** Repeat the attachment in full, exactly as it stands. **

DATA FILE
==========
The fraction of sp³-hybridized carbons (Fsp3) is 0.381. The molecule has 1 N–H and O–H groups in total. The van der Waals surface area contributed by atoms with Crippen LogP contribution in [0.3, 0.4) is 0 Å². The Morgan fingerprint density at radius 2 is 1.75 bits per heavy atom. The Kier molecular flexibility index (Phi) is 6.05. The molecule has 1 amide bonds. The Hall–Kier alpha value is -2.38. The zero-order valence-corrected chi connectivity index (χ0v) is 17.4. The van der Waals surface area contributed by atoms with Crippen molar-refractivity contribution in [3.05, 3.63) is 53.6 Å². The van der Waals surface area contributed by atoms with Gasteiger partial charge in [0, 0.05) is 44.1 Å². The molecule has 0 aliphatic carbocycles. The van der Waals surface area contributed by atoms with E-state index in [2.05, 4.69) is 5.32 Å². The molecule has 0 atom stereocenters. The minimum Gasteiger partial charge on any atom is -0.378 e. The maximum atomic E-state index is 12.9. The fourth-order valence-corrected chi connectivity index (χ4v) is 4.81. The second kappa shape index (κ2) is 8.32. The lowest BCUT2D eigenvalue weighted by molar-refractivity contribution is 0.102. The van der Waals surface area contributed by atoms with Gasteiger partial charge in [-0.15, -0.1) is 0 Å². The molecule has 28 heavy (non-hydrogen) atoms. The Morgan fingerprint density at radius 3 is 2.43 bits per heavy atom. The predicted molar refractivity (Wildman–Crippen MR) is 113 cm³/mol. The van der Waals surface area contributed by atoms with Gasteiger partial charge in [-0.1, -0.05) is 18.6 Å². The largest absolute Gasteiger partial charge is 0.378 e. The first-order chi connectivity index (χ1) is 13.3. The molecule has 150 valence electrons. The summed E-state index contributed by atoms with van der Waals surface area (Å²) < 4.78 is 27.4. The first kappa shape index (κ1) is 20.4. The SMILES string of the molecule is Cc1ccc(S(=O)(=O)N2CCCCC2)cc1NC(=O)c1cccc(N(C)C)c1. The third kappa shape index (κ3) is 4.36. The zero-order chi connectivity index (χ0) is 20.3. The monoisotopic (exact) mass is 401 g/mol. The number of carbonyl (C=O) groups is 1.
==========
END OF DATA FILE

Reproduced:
The fraction of sp³-hybridized carbons (Fsp3) is 0.381. The molecule has 1 N–H and O–H groups in total. The van der Waals surface area contributed by atoms with Crippen LogP contribution in [0.3, 0.4) is 0 Å². The Morgan fingerprint density at radius 2 is 1.75 bits per heavy atom. The Kier molecular flexibility index (Phi) is 6.05. The molecule has 1 amide bonds. The Hall–Kier alpha value is -2.38. The zero-order valence-corrected chi connectivity index (χ0v) is 17.4. The van der Waals surface area contributed by atoms with Crippen molar-refractivity contribution in [3.05, 3.63) is 53.6 Å². The van der Waals surface area contributed by atoms with Gasteiger partial charge in [0, 0.05) is 44.1 Å². The molecule has 0 aliphatic carbocycles. The van der Waals surface area contributed by atoms with E-state index in [2.05, 4.69) is 5.32 Å². The molecule has 0 atom stereocenters. The minimum Gasteiger partial charge on any atom is -0.378 e. The maximum atomic E-state index is 12.9. The fourth-order valence-corrected chi connectivity index (χ4v) is 4.81. The second kappa shape index (κ2) is 8.32. The lowest BCUT2D eigenvalue weighted by molar-refractivity contribution is 0.102. The van der Waals surface area contributed by atoms with Gasteiger partial charge in [-0.15, -0.1) is 0 Å². The molecule has 28 heavy (non-hydrogen) atoms. The Morgan fingerprint density at radius 3 is 2.43 bits per heavy atom. The predicted molar refractivity (Wildman–Crippen MR) is 113 cm³/mol. The van der Waals surface area contributed by atoms with Gasteiger partial charge in [-0.1, -0.05) is 18.6 Å². The largest absolute Gasteiger partial charge is 0.378 e. The first-order chi connectivity index (χ1) is 13.3. The molecule has 150 valence electrons. The summed E-state index contributed by atoms with van der Waals surface area (Å²) < 4.78 is 27.4. The first kappa shape index (κ1) is 20.4. The SMILES string of the molecule is Cc1ccc(S(=O)(=O)N2CCCCC2)cc1NC(=O)c1cccc(N(C)C)c1. The third kappa shape index (κ3) is 4.36. The zero-order chi connectivity index (χ0) is 20.3. The monoisotopic (exact) mass is 401 g/mol. The number of carbonyl (C=O) groups is 1.